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Boeing Starliner's crewed launch abruptly halted, again

By AFP

June 2, 2024 10:14 AM


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Boeing's second attempt at launching a crew aboard its troubled Starliner spaceship was dramatically aborted Saturday with just minutes left on the countdown clock, yet another setback for a program that has faced years of delays.

With the astronauts strapped in and ready for liftoff, the test mission to the International Space Station was unexpectedly halted due to reasons that aren't yet clear.

United Launch Alliance, responsible for the Atlas V rocket that Starliner sits atop, is now investigating why an "automatic hold" was triggered by its computer with three minutes and 50 seconds to go.

ULA CEO Tory Bruno told reporters that engineers were currently de-fueling the rocket to enable physical access to the ground computer, allowing them to pinpoint the source of the fault, which might be a malfunctioning circuit board or power supply unit.

NASA said in a blog post it was foregoing the next listed launch opportunity of Sunday, with possibilities after that on Wednesday, June 5 and Thursday, June 6. The US space agency will provide its next update on Sunday.

Earlier, NASA astronauts Butch Wilmore and Suni Williams smiled and looked upbeat after they were helped out of the capsule and driven back to crew quarters.

The former US Navy test pilots, who each have two spaceflights under their belts, were previously called back to quarantine hours before a launch attempt on May 6 due to a faulty valve on the rocket.

- Vital test -

Starliner was poised to become just the sixth type of US-built spaceship to fly NASA astronauts, following the Mercury, Gemini and Apollo programs in the 1960s and 1970s, the Space Shuttle from 1981 to 2011, and SpaceX's Crew Dragon from 2020.

NASA is looking to certify Boeing as a second commercial operator to ferry crews to the ISS -- something Elon Musk's SpaceX has already been doing for NASA for four years.

Both companies received multibillion-dollar contracts in 2014 to develop their crew capsules, following the end of the Space Shuttle program that left the US temporarily reliant on Russian rockets for rides.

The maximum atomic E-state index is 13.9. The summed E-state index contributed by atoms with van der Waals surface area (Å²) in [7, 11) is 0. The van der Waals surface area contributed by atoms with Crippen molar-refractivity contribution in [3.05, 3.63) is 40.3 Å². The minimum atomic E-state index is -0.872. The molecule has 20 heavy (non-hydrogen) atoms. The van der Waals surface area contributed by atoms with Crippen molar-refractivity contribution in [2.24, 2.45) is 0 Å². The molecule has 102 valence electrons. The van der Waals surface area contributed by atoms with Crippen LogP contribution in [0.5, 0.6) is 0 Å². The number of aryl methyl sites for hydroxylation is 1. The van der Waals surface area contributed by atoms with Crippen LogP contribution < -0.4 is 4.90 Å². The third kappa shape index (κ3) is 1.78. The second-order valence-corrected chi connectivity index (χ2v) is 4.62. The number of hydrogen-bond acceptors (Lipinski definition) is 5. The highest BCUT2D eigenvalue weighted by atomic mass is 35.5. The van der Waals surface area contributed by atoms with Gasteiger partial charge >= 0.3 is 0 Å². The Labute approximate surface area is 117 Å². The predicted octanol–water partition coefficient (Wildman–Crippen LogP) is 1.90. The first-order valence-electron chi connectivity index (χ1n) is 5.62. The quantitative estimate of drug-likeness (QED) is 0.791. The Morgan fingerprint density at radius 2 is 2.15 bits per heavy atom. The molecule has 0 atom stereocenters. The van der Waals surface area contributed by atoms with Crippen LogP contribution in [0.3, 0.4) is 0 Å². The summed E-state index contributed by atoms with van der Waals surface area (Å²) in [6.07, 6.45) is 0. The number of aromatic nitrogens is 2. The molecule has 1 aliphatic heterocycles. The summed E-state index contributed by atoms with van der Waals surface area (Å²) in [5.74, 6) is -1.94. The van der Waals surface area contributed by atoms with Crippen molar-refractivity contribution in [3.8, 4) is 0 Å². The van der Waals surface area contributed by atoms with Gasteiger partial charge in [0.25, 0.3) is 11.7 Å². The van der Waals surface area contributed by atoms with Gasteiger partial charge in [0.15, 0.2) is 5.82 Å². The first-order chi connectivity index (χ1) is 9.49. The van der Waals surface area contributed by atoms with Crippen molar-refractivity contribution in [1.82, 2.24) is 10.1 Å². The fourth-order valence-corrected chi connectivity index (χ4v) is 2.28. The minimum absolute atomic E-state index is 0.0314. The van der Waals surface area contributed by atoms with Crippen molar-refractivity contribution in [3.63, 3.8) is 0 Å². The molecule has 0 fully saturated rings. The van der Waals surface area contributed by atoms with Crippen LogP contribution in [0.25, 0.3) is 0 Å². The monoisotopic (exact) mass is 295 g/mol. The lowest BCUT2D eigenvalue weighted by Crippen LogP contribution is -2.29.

Boeing, with its 100-year history, was heavily favored, but its program fell badly behind amid embarrassing setbacks that mirrored the problems afflicting its commercial airline division.

These ranged from a software bug that put the spaceship on a bad trajectory on its first uncrewed test, to the discovery that the cabin was filled with flammable electrical tape after the second.

While teams worked to replace the faulty rocket valve that postponed the previous launch attempt, a small helium leak located in one of Starliner's thrusters came to light.

But rather than replace the seal, which would require taking the spaceship apart in its factory, NASA and Boeing officials declared it safe enough to fly as is.

Saturday's launch attempt encountered other technical glitches, including a voltage surge that affected the astronauts' suit cooling system. However, engineers were able to resolve these issues.

- Manual flying -

When they do fly, Wilmore and Williams will be tasked with putting Starliner through the wringer, including taking manual control of the spacecraft.

Starliner is set to dock with the ISS for eight days as the crew carry out tests, including simulating whether the ship can be used as a safe haven in the event of problems on the orbital outpost.

After undocking, it will re-enter the atmosphere and carry out a parachute and airbag-assisted landing in the western United States.

A successful mission would offer Boeing a much-needed reprieve from the intense safety concerns surrounding its passenger jets.

It's also important for more immediate reasons.

The Urine Processor Assembly on the ISS, which recycles water from astronauts' urine, suffered a failure this week and its pump needs to be replaced, with Starliner charged with bringing up the spare part.


AFP


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